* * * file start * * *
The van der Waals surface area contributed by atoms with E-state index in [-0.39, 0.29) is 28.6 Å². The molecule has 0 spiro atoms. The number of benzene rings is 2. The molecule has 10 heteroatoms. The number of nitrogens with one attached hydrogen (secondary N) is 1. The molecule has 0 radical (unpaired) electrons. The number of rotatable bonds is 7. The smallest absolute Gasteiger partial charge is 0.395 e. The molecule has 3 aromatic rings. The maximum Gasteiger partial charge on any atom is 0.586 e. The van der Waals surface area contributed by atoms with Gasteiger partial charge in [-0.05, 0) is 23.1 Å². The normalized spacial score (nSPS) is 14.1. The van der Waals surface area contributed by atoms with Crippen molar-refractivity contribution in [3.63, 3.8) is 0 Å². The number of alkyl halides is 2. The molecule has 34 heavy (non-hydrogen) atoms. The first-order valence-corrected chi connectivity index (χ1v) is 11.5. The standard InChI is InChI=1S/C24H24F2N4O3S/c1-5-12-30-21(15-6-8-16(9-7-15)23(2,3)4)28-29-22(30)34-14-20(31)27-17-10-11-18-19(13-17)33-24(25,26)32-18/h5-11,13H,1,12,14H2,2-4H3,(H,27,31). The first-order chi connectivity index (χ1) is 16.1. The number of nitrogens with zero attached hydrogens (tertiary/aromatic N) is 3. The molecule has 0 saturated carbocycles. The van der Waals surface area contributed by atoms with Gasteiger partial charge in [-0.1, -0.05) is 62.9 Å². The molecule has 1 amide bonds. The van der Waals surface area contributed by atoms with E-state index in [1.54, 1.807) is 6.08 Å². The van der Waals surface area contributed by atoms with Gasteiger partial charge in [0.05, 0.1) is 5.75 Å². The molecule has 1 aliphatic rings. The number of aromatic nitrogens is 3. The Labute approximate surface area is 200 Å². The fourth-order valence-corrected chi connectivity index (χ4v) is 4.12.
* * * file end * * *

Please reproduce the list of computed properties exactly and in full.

The van der Waals surface area contributed by atoms with E-state index in [-0.39, 0.29) is 28.6 Å². The molecule has 0 spiro atoms. The number of benzene rings is 2. The molecule has 10 heteroatoms. The number of nitrogens with one attached hydrogen (secondary N) is 1. The molecule has 0 radical (unpaired) electrons. The number of rotatable bonds is 7. The smallest absolute Gasteiger partial charge is 0.395 e. The molecule has 3 aromatic rings. The maximum Gasteiger partial charge on any atom is 0.586 e. The van der Waals surface area contributed by atoms with Gasteiger partial charge in [-0.05, 0) is 23.1 Å². The normalized spacial score (nSPS) is 14.1. The van der Waals surface area contributed by atoms with Crippen molar-refractivity contribution in [3.63, 3.8) is 0 Å². The number of alkyl halides is 2. The molecule has 34 heavy (non-hydrogen) atoms. The first-order valence-corrected chi connectivity index (χ1v) is 11.5. The standard InChI is InChI=1S/C24H24F2N4O3S/c1-5-12-30-21(15-6-8-16(9-7-15)23(2,3)4)28-29-22(30)34-14-20(31)27-17-10-11-18-19(13-17)33-24(25,26)32-18/h5-11,13H,1,12,14H2,2-4H3,(H,27,31). The first-order chi connectivity index (χ1) is 16.1. The number of nitrogens with zero attached hydrogens (tertiary/aromatic N) is 3. The molecule has 0 saturated carbocycles. The van der Waals surface area contributed by atoms with Gasteiger partial charge in [-0.1, -0.05) is 62.9 Å². The molecule has 1 amide bonds. The van der Waals surface area contributed by atoms with E-state index in [1.54, 1.807) is 6.08 Å². The van der Waals surface area contributed by atoms with Gasteiger partial charge in [0.05, 0.1) is 5.75 Å². The molecule has 1 aliphatic rings. The number of aromatic nitrogens is 3. The Labute approximate surface area is 200 Å². The fourth-order valence-corrected chi connectivity index (χ4v) is 4.12.